Bluff is Invercargill’s port, 27km south of the city. The main reasons to come here are to catch the ferry to Stewart Island, pose for photos beside the Stirling Point signpost, or buy famous Bluff oysters. Also at Stirling Point is a huge chain-link sculpture by NZ artist Russell Beck. It symbolises the Maori legend where the South Island is the canoe of Maui and Stewart Island is the boat’s anchor. At Stirling Point, the chain disappears into the ocean, and a companion sculpture on Stewart Island represents the other end of the anchor chain.
While Bluff isn’t the South Island’s southernmost point (that claim belongs to Slope Point in the Catlins), and even though Stewart Island and other dots of rock lie even further south, the phrase ‘from Cape Reinga to Bluff’ is oft-quoted to signify the entire length of NZ. NZ’s main highway, SH1, terminates south of Bluff at Stirling Point, so it really does feel like the end of the country.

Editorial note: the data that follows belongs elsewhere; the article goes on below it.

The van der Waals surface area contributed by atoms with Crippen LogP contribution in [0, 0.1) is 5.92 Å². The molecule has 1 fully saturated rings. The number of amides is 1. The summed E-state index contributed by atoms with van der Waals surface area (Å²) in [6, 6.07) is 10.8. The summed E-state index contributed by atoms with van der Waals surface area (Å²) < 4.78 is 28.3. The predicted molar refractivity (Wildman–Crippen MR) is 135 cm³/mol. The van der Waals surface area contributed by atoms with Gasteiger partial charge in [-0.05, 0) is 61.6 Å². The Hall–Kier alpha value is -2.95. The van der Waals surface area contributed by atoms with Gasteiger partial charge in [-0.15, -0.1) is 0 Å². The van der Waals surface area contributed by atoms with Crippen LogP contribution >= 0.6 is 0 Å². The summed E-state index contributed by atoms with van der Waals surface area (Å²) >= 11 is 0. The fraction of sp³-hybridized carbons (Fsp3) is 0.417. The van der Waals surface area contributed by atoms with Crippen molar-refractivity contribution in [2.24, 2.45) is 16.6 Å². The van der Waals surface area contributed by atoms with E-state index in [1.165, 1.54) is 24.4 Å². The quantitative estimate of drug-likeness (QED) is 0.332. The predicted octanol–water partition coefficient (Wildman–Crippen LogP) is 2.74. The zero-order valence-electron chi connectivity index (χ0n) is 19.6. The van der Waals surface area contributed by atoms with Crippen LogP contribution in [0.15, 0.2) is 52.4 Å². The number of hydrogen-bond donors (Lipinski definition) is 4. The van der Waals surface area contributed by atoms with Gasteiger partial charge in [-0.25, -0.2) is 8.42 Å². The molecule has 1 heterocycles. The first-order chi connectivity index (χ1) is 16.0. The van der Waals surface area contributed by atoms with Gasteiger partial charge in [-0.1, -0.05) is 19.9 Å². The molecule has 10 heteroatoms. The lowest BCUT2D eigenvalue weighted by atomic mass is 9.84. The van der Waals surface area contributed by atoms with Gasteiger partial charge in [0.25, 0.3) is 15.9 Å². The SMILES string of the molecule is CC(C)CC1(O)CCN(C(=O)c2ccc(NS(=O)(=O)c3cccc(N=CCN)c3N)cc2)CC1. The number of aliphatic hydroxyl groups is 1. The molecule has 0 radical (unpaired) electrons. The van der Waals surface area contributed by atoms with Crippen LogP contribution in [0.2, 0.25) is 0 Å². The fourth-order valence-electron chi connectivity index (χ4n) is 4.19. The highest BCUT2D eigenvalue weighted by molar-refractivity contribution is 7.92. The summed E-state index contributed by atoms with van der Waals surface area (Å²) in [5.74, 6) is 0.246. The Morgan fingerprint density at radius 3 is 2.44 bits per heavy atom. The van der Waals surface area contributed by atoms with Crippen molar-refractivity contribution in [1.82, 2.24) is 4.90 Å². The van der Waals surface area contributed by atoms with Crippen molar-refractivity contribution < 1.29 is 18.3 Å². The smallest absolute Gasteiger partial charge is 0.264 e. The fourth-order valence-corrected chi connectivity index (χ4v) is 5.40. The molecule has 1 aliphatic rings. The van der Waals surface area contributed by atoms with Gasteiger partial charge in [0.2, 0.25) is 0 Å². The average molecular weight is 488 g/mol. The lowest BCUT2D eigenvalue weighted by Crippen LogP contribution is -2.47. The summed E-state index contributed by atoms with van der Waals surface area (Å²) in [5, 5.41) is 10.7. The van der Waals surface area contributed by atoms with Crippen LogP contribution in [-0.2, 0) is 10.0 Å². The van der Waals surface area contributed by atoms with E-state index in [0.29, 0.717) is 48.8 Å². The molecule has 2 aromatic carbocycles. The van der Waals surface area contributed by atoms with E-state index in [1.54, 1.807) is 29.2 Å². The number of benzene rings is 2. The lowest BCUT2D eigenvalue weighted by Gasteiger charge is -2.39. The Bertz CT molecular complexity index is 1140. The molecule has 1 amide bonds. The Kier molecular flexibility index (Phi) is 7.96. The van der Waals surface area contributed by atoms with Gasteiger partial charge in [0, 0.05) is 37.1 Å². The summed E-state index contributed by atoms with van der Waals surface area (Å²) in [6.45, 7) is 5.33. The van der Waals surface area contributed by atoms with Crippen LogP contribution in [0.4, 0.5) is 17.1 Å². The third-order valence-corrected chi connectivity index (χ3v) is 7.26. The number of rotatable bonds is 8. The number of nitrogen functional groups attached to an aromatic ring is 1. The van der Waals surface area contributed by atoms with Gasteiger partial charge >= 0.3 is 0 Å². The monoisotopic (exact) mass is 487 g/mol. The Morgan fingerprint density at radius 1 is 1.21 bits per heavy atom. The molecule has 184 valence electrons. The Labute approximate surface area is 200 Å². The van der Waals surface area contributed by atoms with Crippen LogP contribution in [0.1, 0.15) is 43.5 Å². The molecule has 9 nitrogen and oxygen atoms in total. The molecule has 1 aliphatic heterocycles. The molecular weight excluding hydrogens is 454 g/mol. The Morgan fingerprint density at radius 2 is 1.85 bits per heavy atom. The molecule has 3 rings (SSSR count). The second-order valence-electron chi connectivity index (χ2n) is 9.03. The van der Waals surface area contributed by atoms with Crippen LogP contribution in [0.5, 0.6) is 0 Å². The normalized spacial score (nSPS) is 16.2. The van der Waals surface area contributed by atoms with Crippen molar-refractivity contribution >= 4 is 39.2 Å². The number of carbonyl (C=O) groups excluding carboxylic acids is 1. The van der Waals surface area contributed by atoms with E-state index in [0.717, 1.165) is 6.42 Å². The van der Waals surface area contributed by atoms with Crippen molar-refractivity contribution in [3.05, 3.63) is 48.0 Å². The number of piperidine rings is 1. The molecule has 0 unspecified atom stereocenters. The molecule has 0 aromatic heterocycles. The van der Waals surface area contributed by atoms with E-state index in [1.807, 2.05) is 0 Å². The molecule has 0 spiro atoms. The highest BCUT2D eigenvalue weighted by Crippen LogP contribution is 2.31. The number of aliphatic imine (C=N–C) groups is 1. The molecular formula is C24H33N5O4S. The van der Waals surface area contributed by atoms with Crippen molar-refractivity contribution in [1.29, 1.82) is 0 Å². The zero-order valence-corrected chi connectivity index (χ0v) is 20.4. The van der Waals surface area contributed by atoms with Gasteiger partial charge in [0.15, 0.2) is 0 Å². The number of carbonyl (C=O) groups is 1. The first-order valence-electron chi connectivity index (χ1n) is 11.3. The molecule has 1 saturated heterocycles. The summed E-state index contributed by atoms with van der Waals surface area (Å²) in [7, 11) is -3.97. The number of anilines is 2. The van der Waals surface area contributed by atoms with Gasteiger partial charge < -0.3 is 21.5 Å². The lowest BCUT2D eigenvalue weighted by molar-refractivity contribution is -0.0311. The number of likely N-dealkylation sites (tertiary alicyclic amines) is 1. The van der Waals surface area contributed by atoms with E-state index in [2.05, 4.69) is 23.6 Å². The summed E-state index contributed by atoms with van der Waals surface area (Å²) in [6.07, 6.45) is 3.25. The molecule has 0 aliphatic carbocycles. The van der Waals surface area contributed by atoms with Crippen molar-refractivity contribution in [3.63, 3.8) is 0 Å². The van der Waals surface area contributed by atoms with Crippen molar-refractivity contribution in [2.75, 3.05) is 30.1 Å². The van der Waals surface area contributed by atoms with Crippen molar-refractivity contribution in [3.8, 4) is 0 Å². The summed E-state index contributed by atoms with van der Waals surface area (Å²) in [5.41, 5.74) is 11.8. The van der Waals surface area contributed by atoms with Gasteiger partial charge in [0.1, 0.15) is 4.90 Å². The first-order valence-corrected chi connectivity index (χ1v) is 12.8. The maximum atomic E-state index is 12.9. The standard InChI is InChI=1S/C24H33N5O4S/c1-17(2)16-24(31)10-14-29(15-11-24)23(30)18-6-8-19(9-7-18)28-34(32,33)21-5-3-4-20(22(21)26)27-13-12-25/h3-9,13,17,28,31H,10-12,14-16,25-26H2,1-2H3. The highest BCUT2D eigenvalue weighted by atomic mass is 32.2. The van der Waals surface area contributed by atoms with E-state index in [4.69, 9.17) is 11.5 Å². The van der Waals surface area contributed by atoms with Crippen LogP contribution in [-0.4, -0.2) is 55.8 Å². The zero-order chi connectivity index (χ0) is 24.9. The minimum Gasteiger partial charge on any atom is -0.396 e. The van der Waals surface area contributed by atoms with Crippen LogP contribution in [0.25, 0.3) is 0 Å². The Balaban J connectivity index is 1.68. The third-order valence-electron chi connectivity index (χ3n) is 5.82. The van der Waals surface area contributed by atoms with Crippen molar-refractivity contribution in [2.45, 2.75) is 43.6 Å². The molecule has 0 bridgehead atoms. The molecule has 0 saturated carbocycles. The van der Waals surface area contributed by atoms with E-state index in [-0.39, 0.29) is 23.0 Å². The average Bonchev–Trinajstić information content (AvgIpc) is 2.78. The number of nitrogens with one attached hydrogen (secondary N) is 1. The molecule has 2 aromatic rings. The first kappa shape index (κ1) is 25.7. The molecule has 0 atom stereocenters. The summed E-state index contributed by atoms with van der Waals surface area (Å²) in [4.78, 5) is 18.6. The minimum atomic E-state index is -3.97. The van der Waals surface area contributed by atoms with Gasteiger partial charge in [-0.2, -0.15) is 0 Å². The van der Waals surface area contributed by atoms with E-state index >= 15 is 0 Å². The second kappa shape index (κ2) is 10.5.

Kids will enjoy the small Bluff Maritime Museum and clambering over a century-old oyster boat, while steam nerds will love the big old 600hp steam engine. Interesting displays on Bluff’s history complete the exhibition.
The Bluff Oyster & Food Festival celebrates Bluff’s most famous exports, and is held annually, usually in May. The oysters are in season from late March to late August. To buy fresh Bluff oysters, visit Fowlers Oysters on the way into town on the left.
Near the Four Square supermarket, Stella’s is your best bet for a coffee before braving the ferry crossing to Stewart Island. The seafood chowder and pies are pretty good too.
For more information, see www.bluff.co.nz.